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The First Circuit denied in part and dismissed in part Petitioner’s petition for judicial review of a Board of Immigration Appeals (BIA) decision affirming an immigration judge’s (IJ) denial of his requests for asylum, for withholding of removal, and for protection under the United Nations Convention Against Torture (CAT), holding (1) the BIA did not err in upholding the IJ’s determination that Petitioner did not provide adequate corroboration for his claims; and (2) this Court lacked jurisdiction as to Petitioner’s claims regarding past persecution, ineffective assistance of counsel, and protection under the CAT. Specifically, the Court held (1) there was substantial evidence for the IJ’s determination that Petitioner did not provide adequate corroboration reasonably available to him for crucial elements of his claims; and (2) Petitioner’s remaining claims were waived to due a failure to exhaust administrative remedies. View "Avelar Gonzalez v. Whitaker" on Justia Law

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The Ninth Circuit reversed the district court's dismissal of a petition for review of the OMB's decision denying plaintiff's Paperwork Reduction Act (PRA) petition. The PRA authorizes individuals to petition the OMB for a determination of whether they must provide information requested by or for a government agency. Where such a petition does not challenge an OMB decision "to approve or not act upon a collection of information contained in an agency rule," the subsequent determination is subject to judicial review under the Administrative Procedure Act. The panel held that the denial of the petition was not statutorily precluded, because the petition did not involve a decision subject to the PRA's prohibition. Therefore, the panel held that the district court erred in determining that the OMB's denial of the petition was not a final agency action and the district court had jurisdiction to review the OMB's decision denying plaintiff's petition. The panel remanded for further proceedings. View "Hyatt v. Office of Management and Budget" on Justia Law

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Kerr was employed by the federal agency since 1980. Following adverse personnel actions, Kerr alleged sex and religious discrimination and retaliation before the agency’s Equal Employment Opportunity office. Kerr subsequently challenged her 2006 removal and the earlier adverse personnel actions before the Merit Systems Protection Board (MSPB), citing Title VII and retaliation under the Whistleblower Protection Act (WPA), 5 U.S.C. 1201. The MSPB indicated that it lacked jurisdiction over the less-serious personnel decisions and gave Kerr the opportunity to present her removal-related claims to the agency’s EEO office or have the MSPB decide them. Kerr chose the EEO office. The MSPB dismissed Kerr’s appeal without prejudice. The EEO office rejected Kerr’s discrimination claims and concluded that the WPA claim was not within its jurisdiction, telling Kerr that she could not appeal the constructive discharge claim to the EEOC, but could either appeal to the MSPB or file suit. Kerr filed suit. On remand from the Ninth Circuit, the government first argued that the court lacked jurisdiction over Kerr’s WPA claim because she failed to exhaust her administrative remedies by MSPB review. The district court dismissed the WPA claim. A jury returned a defense verdict on the discrimination claim. The Ninth Circuit affirmed. The Supreme Court denied certiorari. The MSPB rejected Kerr’s request to reopen, concluding that there was neither good cause nor equitable tolling for the untimely filing. The Federal Circuit reversed. Kerr did have a reasonable basis for thinking that the district court was an appropriate forum for all of her claims. The court noted the language of 5 U.S.C. 7702, Tenth Circuit precedent, and that the government did not warn Kerr she would waive her claim by failing to file at the MSPB. Kerr has demonstrated reasonable diligence and there is no prejudice to the agency. View "Kerr v. Merit Systems Protection Board" on Justia Law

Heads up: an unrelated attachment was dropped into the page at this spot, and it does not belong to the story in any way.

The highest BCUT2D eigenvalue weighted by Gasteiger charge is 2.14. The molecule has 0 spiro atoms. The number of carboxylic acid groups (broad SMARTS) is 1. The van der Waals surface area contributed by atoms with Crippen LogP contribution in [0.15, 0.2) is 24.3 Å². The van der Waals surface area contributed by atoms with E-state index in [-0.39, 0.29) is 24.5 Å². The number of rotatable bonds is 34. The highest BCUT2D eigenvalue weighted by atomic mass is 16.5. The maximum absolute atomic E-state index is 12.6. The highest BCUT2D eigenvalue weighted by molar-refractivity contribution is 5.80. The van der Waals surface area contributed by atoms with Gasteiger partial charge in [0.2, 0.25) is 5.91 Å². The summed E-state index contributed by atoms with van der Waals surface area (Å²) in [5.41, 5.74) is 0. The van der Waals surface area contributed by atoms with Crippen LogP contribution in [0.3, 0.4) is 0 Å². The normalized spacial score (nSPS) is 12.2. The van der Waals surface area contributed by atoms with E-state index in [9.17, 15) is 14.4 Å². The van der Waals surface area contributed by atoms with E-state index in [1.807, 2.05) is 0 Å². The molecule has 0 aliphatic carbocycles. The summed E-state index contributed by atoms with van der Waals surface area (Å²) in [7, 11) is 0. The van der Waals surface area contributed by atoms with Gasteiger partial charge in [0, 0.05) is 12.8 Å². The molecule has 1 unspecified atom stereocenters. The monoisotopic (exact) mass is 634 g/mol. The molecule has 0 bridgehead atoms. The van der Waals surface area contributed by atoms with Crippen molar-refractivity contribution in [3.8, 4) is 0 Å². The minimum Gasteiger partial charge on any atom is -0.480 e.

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The Supreme Court affirmed the circuit court’s dismissal of an appeal from the cease and desist license revocation order of the South Dakota Department of Labor and Regulation, Division of Banking (Division) directing the immediate revocation of the money lender licenses of Dollar Loan Center of South Dakota, LLC, holding that this Court lacked jurisdiction to entertain Dollar Loan’s appeal of the circuit court’s order of dismissal. In dismissing the appeal, the circuit court concluded that there was no statutory right to appeal the order and that Dollar Loan had failed to exhaust available administrative remedies. The Supreme Court affirmed, holding (1) the Division’s order was not a final agency decision that was appealable within the meaning of S.D. Codified Laws 1-26-30; and (2) the Division’s order was not an intermediate agency decision that was immediately reviewable under S.D. Codified Laws 1-26-30. View "Dollar Loan v. S.D. Department of Labor & Regulation" on Justia Law

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In 2008, the U.S. government strove to rescue the collapsing economy, including by enacting the Housing and Economic Recovery Act, which authorized the government to act as conservator for Fannie Mae and Freddie Mac, government-sponsored enterprises with critical roles in the home mortgage market. Under that conservatorship, Fannie and Freddie made a deal with the Department of Treasury, guaranteeing those agencies access to hundreds of billions of dollars; they had to give their net profits to the Treasury—in perpetuity. Fannie’s and Freddie’s junior shareholders had expected to share in those future profits. The agreement wiped out that expectation. The Third Circuit rejected challenges by those junior shareholders. The Recovery Act gave the government broad, discretionary power to enter into the deal and the deal complies with the requirements of the Act, as well as Delaware and Virginia corporate law. In addition, the relief sought would “restrain or affect the exercise of [the government’s] powers” as conservator, which the Recovery Act forbids, 12 U.S.C. 4617(f). View "Jacobs v. Federal Housing Finance Agency" on Justia Law